by Mary Elizabeth (Leach) Raines
© 2014, M. E. Raines
The death today of James Garner is a loss to our world, but definitely a boon to the world of spirit if you believe in an afterlife. Many people feel as though a good friend has died.
I was a Professional Background Actor (e.g., an Extra) on a TV show called "First Monday" with him where he played a conservative Supreme Court Justice. It was a stellar cast, but it only lasted one season, I believe. Garner, like Martin Sheen, was that very rare actor who didn't give a fig whether you were a producer or the janitor pushing a broom. In fact, both of them might prefer you a bit if you were the broom pusher.
The very first time I saw him, we were all seated on benches on the courtroom set, waiting excitedly for him to appear. The filming hadn't started yet. He made his entrance and swept down the aisles in his black robes, looking pompous and serious. Everyone was a little in awe. As he brushed past us, he said in a booming voice, "Please now open your hymnals to page 342."
When the director is giving instructions about the next scene on a TV show, everyone on the entire set, including cast and crew, is expected to be hushed and alert, and they are. TV is extremely disciplined in this matter; if you don't pay attention, you get axed. Jim is the only actor I ever saw who could get away with breaking that rule. As the director talked, he would be laughing and wiggling in his seat, joking boisterously throughout like a 13-year-old class clown. The exact moment, however, that they shouted, "Action," his face would instantly age, his demeanor would stiffen, and in a flash, he would be fully in character. It bowled me over. I have never, ever seen an actor who could shift into his part that easily and flawlessly.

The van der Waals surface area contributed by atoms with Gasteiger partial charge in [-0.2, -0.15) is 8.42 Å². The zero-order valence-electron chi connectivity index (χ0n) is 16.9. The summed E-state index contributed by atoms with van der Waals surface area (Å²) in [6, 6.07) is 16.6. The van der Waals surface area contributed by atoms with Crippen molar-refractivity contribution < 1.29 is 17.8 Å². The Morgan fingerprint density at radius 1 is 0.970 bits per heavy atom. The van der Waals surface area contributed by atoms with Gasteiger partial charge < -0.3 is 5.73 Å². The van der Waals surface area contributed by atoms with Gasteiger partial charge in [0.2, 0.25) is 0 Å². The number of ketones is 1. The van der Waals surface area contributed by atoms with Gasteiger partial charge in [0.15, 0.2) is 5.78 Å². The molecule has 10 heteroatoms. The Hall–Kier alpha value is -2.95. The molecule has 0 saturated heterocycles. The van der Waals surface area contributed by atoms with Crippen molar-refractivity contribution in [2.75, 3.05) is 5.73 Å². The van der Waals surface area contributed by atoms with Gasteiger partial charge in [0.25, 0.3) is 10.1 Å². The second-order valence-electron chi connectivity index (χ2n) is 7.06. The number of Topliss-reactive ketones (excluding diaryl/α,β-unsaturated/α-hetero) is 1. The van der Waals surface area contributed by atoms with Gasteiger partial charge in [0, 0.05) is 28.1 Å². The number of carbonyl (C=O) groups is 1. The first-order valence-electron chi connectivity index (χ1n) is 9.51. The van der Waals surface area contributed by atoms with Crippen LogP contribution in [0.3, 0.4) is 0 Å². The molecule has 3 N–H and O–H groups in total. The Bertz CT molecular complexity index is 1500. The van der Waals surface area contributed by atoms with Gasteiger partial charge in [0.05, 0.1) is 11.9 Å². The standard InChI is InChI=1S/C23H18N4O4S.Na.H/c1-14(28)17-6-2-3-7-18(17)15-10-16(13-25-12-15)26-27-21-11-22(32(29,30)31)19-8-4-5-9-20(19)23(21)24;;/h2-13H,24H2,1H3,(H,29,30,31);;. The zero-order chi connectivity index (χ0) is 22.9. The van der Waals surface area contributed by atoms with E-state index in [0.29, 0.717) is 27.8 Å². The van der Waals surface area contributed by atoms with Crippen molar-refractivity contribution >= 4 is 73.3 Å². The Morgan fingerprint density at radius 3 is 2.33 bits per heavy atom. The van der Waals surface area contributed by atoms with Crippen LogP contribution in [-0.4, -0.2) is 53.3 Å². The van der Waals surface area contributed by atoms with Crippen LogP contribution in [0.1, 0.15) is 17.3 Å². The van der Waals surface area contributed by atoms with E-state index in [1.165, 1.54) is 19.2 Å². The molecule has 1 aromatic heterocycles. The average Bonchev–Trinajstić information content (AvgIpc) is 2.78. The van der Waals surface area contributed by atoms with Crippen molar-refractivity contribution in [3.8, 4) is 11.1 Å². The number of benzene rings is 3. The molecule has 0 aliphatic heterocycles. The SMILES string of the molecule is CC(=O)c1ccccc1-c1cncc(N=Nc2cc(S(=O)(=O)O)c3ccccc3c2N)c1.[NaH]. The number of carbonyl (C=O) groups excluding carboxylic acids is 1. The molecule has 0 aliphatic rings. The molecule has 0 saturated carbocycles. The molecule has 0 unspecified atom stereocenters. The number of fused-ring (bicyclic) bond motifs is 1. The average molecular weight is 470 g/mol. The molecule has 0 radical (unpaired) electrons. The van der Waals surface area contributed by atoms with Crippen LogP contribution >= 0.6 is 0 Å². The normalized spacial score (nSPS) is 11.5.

James Garner and I never conversed, other than him offering me a grin and a "Hi, how are you," as I passed by when he was sitting outside one day taking a break. (I was only on two episodes.) His smile was warm and genuine. I felt as though the sun had broken through the clouds.
Some of the other justices in the cast included Joe Mantegna, Charles Durning, and Liz Torres. At that time, my ex-husband and Joe Mantegna were doppel-gangers. Every time Joe Mantegna walked past me, I had to suppress an overwhelming desire either to yell at him or to hug him.